Do race boats have a moral right of way on the water? Ben Meakins explains the similarities and differences between Racing Rules and Colregs, and outlines what course of action to take when your boat encounters a racing fleet
Racing fleets can be intimidating, especially during busy regattas like Cowes Week or the Round the Island Race, where you’ll find more boats racing than nearly any regatta on earth. Coming across a fleet of uber-serious racing boats in a cruiser can make you feel like the proverbial salmon trying to swim up a waterfall.
It can often seem that racers, with the loudest shouting, have moral right of way. But what’s the truth?
First of all, the International Regulations for Preventing Collisions at Sea (IRPCS, or Colregs) apply to all vessels at sea. But trying to apply them to a sail racing fleet would lead to endless courtroom and protest meetings – which is where the Racing Rules of Sailing come in. In situations that occur between boats that are racing, the Racing Rules handle the situation simply and easily and help the competitors to be clear in their minds of their rights.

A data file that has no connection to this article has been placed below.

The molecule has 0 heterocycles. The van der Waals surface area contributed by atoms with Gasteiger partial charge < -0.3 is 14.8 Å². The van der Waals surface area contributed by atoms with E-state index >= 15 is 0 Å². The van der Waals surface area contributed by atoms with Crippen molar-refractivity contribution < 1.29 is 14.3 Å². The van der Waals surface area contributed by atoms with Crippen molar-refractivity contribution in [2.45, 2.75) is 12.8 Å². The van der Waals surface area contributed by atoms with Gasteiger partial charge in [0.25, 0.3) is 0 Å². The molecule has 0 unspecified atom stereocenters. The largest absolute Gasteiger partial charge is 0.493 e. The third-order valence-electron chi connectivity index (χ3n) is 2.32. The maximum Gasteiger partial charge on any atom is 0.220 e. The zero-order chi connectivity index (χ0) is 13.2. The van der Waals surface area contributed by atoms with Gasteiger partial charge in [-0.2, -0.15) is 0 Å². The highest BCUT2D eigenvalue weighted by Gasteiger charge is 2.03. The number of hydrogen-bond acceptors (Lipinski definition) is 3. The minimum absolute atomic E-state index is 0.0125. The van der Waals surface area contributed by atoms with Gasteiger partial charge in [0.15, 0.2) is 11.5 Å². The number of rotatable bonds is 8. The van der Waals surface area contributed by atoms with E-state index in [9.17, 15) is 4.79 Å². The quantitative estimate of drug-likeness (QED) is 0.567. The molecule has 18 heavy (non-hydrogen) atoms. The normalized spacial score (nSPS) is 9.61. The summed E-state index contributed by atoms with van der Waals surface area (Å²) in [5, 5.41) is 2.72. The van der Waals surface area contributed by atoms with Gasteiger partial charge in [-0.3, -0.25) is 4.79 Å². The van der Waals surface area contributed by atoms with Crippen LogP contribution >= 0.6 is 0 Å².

That’s all well and good, and both Colregs and Racing Rules work well for their own purposes: but what happens when the two meet? In the introduction to ‘Part 2 – when boats meet’ of his popular book Paul Elvstrom Explains The Racing Rules Of Sailing, Elvstrom notes:
‘Remember that if you are racing and meet another boat racing, these Racing Rules apply. It does not matter if the boats are in different races. If you are not sure that the other boat is racing, then the International Regulations for Preventing Collisions at Sea apply, which all normal shipping has to recognise. These regulations always take precedence if there is any doubt. The Colregs regarding Traffic Separation Schemes also always apply when racing under the racing rules.
‘Take note that the Colregs could be enforced in a race held between sunset and sunrise if so stated in the Sailing Instructions [some race organisers revert to Colregs after dusk]. In order to settle any damage claims, the result of a boat racing protest is normally binding on two boats racing. If one or both boats are not racing then liability depends on the IRPCS.’
The similarities between colregs and racing rules
There is a fair amount of overlap in the rules – and on the face of it, the two systems seem the same: after all, the Racing Rules started out based upon the Colregs. The similarities are as follows.
In both Colregs and Racing Rules, boats on port tack must give way to boats on starboard tack – pretty clear-cut.